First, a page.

Division of Heart and Vascular Diseases
National Heart, Lung, and Blood Institute, NIH
U.S. Public Health Service, DHHS


Specialized Centers of Clinically Oriented Research (SCCOR)
Cardiac Dysfunction and Disease

November 2002

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1. Face Page (Form Page 1)

2. Description, Performance Sites, and Key Personnel (Form Page 2)

3. Research Grant Table of Contents

4. Detailed Budget for Initial Budget Period

5. Budget for Entire Proposed Period (Form Page 5)

6. Biographical Sketch (Biographical Sketch Format Page)

7. Resources

8. Research Plan

9. Appendix

10. Format of a Core Unit


Table 1 - Detailed Budget for Initial Budget Period

Table 2 - Relation of Core Units to Research Projects


A. Introduction

These instructions provide information needed for preparation of an application for a Specialized Center of Clinically Oriented Research (SCCOR) in Cardiac Dysfunction and Disease. They are intended as a companion to RFA: HL-03-009. This RFA appeared in the NIH Guide to Grants and Contracts on November , 2002. The application receipt date for this RFA is September 11, 2003.

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B. General Information

General instructions for preparation of NIH grant applications are contained in the standard NIH grant application kit (PHS Form 398, revised 5/01 and updated 1/25/02, http://grants2.nih.gov/grants/funding/phs398/phs398.html) which is usually available at an applicant institution's business office. Even though the application kit is intended primarily for the regular research-project grant, some of the general instructions and forms in it also apply to SCCOR grant applications. However, SCCOR grants have special characteristics. Accordingly, the specific instructions in this document were prepared for use with the grant application kit. If questions arise, it is recommended that applicants contact staff of the Division of Heart and Vascular Diseases. To the extent possible, the Division is prepared to discuss plans for developing an application. Inquiries about preparation of SCCOR applications should be addressed to:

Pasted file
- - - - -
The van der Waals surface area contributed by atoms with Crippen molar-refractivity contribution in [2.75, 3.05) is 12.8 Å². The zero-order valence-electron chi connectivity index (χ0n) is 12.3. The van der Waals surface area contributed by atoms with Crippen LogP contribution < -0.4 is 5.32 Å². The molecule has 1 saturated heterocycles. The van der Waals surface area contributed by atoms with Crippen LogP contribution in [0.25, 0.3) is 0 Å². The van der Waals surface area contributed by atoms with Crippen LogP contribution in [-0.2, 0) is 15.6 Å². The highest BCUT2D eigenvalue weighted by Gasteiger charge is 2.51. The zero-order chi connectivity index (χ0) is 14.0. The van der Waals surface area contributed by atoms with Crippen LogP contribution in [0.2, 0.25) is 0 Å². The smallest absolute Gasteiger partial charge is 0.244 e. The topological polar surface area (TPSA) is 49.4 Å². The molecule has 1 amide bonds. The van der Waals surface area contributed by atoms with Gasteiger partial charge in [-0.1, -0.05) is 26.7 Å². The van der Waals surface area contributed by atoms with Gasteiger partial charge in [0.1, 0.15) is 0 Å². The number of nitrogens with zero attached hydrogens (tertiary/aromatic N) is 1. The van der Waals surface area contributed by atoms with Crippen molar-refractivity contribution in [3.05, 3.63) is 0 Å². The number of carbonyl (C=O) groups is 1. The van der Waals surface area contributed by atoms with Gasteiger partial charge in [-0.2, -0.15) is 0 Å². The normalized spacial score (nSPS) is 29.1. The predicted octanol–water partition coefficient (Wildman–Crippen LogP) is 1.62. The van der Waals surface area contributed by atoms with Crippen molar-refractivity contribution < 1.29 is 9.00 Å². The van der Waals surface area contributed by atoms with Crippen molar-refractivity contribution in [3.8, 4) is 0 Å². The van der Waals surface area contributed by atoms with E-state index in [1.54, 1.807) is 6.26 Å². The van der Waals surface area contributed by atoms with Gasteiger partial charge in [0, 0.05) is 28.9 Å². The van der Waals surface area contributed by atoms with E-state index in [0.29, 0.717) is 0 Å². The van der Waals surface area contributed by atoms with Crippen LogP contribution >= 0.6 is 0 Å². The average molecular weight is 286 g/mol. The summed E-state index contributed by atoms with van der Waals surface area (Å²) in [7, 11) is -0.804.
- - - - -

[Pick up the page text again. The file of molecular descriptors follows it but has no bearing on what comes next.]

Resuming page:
John Fakunding, Ph.D.
Division of Heart and Vascular Diseases
National Heart, Lung, and Blood Institute
Two Rockledge Centre, Suite 9044
6701 Rockledge Drive - MSC 7940
Bethesda, Maryland 20892-7940
Telephone: (301) 435-0544
Fax: (301) 480-1336
Email: FakundiJ@nhlbi.nih.gov

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C. Specific Instructions for Specialized Centers of Clinically Oriented Research (SCCOR) Applications

1. FACE PAGE (Form Page 1)*

  • Type "NHLBI SCCOR" in the top left-hand corner of the face page above the words "GRANT APPLICATION." Enter in Item 1 the title SCCOR in Cardiac Dysfunction and Disease. In Item 2, check "YES" and insert Number: RFA-HL-03-009 and Title: Specialized Center of Clinically Oriented Research. In item 3, indicate the name, degree(s), and position (or equivalent) title of the SCCOR Director. Complete the rest of the page according to the instructions in the application kit, including the signature of the appropriate institution officials. Be sure to attach the RFA label, found in the application kit, to the bottom of the face page on the original application. Failure to use the RFA label could result in delayed processing of your application, such that it may not reach the review committee in sufficient time for review.

*Refers to appropriate form in the NIH grant application kit (PHS 398, revised 05/01).

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  • Provide a brief description of the proposed SCCOR in the space provided. Fill in the performance site(s) and the key professional personnel on this form.

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  • Do not use Form Page 3 provided in the application kit. Instead, prepare a table of contents that identifies by page number all major parts of the SCCOR so that they can be readily located. When listing individual projects and core(s), identify each by a number, title, and responsible investigator in the order in which they appear in the application. Pages should be numbered sequentially throughout the entire application.

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  • A detailed budget will be required for EACH PROJECT AND EACH CORE UNIT in their respective sections of the application. (See later under Research Plan)